I am still weighing and measuring without exception my 3 beautiful abstinent GreySheet meals each day, one day at a time. Because I'm an addict (and as such, fundamentally a sneak, cheat and liar around my food), I continue to commit my food daily to my food sponsor. I write it down, and keep the 3 by 5 spiral notebook where I have written it in my kitchen - set up like a little easel, so that while I prepare my meals, I check and make sure I've got it exactly as committed. I don't make decisions about my food on my own. It is extremely easy for me to lie to myself about my food - but it is extremely uncomfortable for me to lie to another person. The way the Cambridge GreySheet program has been passed down to me via my sponsor, and the long-term abstinent GSers in NYC where I live, is that we continue to commit our food daily to our sponsors, indefinitely, a day at a time. I know this is a major factor supporting my abstinence because it helps me stay honest around my food. I do this, and all the other things I do to support my abstinence, because I am a food addict. I am "carbohydrate sensitive," so the low-carbohydrate GreySheet food plan is a big help. But I am also just plain addicted to the process of eating. So the fact that we weigh and measure, a day at a time, indefinitely - so that all my meals have a clear-cut beginning and a clear-cut ending - this is another huge factor in protecting my abstinence. Because addiction is a disease - progressive, fatal and incurable - there is no way that I will ever become "normal" around food. It is not because I am spiritually unfit that I have this disease (although living in active addiction certainly corrodes moral fiber). And no amount of spiritual work, no amount of lifting of my defects of character by my loving higher power, is ever going to make me into a normal eater. No more will I ever safely take a drink of alcohol, or safely use recreational drugs. Oh, yes, because this fatal, progressive, and incurable illness is three-fold (mental, physical and spiritual), the solution with which I can hope to arrest this illness in the long term (one day at a time) must also be three-fold.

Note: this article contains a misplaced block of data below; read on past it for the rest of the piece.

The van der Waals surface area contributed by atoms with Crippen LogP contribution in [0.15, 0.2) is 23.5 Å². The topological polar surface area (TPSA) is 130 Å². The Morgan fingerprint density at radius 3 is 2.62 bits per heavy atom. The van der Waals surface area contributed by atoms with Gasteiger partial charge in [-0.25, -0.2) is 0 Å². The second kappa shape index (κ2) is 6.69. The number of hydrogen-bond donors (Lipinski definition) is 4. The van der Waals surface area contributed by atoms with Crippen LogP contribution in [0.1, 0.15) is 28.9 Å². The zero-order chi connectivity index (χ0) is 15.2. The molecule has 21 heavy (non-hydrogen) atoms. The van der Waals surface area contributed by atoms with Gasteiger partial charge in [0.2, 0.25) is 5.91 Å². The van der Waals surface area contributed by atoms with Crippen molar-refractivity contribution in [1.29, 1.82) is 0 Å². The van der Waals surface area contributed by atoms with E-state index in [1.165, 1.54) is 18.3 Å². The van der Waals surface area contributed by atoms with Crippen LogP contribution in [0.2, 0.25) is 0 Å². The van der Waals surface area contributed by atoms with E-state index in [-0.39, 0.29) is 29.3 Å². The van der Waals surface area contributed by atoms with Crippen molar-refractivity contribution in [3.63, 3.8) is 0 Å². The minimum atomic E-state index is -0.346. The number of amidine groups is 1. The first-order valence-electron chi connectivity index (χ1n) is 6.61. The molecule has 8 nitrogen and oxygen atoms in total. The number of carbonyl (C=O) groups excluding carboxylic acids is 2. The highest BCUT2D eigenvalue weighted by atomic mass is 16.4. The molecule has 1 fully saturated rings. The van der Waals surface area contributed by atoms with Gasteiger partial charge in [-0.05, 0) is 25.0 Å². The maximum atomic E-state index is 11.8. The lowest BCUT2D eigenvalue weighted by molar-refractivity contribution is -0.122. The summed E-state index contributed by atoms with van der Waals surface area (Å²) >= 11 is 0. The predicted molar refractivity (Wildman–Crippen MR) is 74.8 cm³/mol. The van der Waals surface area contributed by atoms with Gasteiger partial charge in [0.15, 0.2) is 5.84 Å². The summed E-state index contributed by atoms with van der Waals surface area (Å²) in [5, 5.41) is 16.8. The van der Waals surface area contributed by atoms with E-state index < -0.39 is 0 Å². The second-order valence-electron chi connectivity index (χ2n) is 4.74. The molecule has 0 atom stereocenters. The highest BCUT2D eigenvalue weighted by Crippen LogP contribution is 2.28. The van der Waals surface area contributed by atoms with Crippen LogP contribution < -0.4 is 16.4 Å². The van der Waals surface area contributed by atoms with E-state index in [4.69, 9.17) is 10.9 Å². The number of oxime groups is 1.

The physical part of this disease is my abnormal reaction to sugars, grains, and high-carbohydrate foods. The GreySheet food plan eliminates these foods that trigger an uncontrollable craving in me to get more of the same. The mental part of this disease is the obsession that I can return to eating like a normal person and the delusion, that is a flaw in my hard-drive, that one day, I will become a normal eater. This part is extremely insidious - even after I become perfectly clear that I can't handle certain foods - that I am beaten bloody by the food - eventually, the old idea will insinuate itself sooner or later, that now I am "cured," I am "different" from the others, that I can handle the food on my own. The treatment for this mental obsession is continued participation in the GreySheet recovery community - meetings for those of us with meetings available, carrying the message to the overeater who still suffers, and keeping in the forefront for myself what happens to people who fail to continue to participate. ("We keep going to meetings to find out what happens to people who don't go to meetings.") The spiritual part of this disease, as I understand it, is described in the AA 12 Steps & 12 Traditions as "alcoholic apartness." Feeling different. Feeling better than. Feeling less than. Isolating. Various forms of self-centered fears and all sort of judgments against myself and others. Some common manifestations for the spiritual part of the disease: self-pity, resentment, jealously, fear, envy, and frustration. The treatment for this part of the disease is found in the slogans and in the 12 steps. I believe that newcomers on the GreySheet shouldn't worry too much about the steps in the beginning; just the profound humility that goes into the surrender of planning, committing to a sponsor, and weighing and measuring the food, and not eating in between meals, no matter what, that is a huge spiritual workout in itself. During these first few months, the slogans can be extremely helpful. Most of them embody the principles of the 12 steps in a first-aid format and are relatively easy to assimilate in the beginning.
At a certain point, of course - and I myself usually recommend that newcomers start after a year of back-to-back GreySheet abstinence - the steps are a really good idea for those who want long-term abstinence. It says in the Big Book (substitute "food" for "alcohol" and it becomes our basic source for recovery information) that if we fail to enlarge our spiritual life, we are bound to relapse. The Big Book says the 12 steps are the "recommended" program for recovery. Heard in an AA meeting: "Yes, and if you jump out of a plane, it is recommended that you pull the ripcord to open the parachute." But, again, though the steps become essential, there is no amount of step work, no amount of brilliant psychotherapy, no amount of sanctification, no amount of wisdom that will turn me from a food addict into a normal person around food. And no number of years wearing my cute little clothes and passing for normal among others will make me normal. GreySheet meetings, sharing with another compulsive eater to keep it green, and daily practice of the principles of the 12 Steps in all my affairs, this is the only medicine available up to this point in history that has a proven track record of arresting the disease I have for any significant period of time. This disease is progressive, incurable, and fatal. Just for today, I am grateful that I have found the medicine to arrest it, and I pray that I may continue in willingness to do so.
Thanks for listening. Don't eat no matter what. Thanks for saving my life. IDENMW.
Anonymous in NYC